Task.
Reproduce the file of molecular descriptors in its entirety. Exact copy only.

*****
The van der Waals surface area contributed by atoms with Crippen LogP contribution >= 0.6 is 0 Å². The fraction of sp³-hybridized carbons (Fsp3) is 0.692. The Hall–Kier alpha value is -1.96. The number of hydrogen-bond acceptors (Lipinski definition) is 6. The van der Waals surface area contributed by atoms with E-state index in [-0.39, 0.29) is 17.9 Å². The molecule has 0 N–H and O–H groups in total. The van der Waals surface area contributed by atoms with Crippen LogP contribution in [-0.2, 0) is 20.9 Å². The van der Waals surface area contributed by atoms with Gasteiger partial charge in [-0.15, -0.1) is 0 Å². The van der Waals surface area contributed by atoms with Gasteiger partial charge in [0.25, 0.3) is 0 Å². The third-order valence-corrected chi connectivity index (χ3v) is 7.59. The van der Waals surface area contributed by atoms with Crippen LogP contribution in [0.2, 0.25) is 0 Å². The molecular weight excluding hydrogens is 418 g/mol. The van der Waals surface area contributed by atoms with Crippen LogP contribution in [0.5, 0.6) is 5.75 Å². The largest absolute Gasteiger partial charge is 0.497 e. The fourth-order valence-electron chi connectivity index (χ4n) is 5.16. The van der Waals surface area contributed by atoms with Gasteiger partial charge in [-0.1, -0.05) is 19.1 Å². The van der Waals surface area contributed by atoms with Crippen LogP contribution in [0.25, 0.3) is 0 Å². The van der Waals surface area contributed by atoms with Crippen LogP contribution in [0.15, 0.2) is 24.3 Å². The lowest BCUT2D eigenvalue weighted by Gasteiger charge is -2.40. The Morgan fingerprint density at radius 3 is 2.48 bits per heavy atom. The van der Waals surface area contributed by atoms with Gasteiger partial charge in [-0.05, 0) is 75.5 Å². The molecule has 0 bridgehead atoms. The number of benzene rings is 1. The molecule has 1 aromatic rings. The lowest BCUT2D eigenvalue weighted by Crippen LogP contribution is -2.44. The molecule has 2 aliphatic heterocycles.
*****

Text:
The van der Waals surface area contributed by atoms with Crippen LogP contribution >= 0.6 is 0 Å². The fraction of sp³-hybridized carbons (Fsp3) is 0.692. The Hall–Kier alpha value is -1.96. The number of hydrogen-bond acceptors (Lipinski definition) is 6. The van der Waals surface area contributed by atoms with E-state index in [-0.39, 0.29) is 17.9 Å². The molecule has 0 N–H and O–H groups in total. The van der Waals surface area contributed by atoms with Crippen LogP contribution in [-0.2, 0) is 20.9 Å². The van der Waals surface area contributed by atoms with Gasteiger partial charge in [-0.15, -0.1) is 0 Å². The van der Waals surface area contributed by atoms with Gasteiger partial charge in [0.25, 0.3) is 0 Å². The third-order valence-corrected chi connectivity index (χ3v) is 7.59. The van der Waals surface area contributed by atoms with Crippen LogP contribution in [0.2, 0.25) is 0 Å². The molecular weight excluding hydrogens is 418 g/mol. The van der Waals surface area contributed by atoms with Crippen LogP contribution in [0.5, 0.6) is 5.75 Å². The largest absolute Gasteiger partial charge is 0.497 e. The fourth-order valence-electron chi connectivity index (χ4n) is 5.16. The van der Waals surface area contributed by atoms with Gasteiger partial charge in [-0.1, -0.05) is 19.1 Å². The van der Waals surface area contributed by atoms with Crippen LogP contribution in [0.25, 0.3) is 0 Å². The van der Waals surface area contributed by atoms with Crippen LogP contribution in [0.15, 0.2) is 24.3 Å². The lowest BCUT2D eigenvalue weighted by Gasteiger charge is -2.40. The Morgan fingerprint density at radius 3 is 2.48 bits per heavy atom. The van der Waals surface area contributed by atoms with Gasteiger partial charge in [-0.05, 0) is 75.5 Å². The molecule has 0 bridgehead atoms. The number of benzene rings is 1. The molecule has 1 aromatic rings. The lowest BCUT2D eigenvalue weighted by Crippen LogP contribution is -2.44. The molecule has 2 aliphatic heterocycles.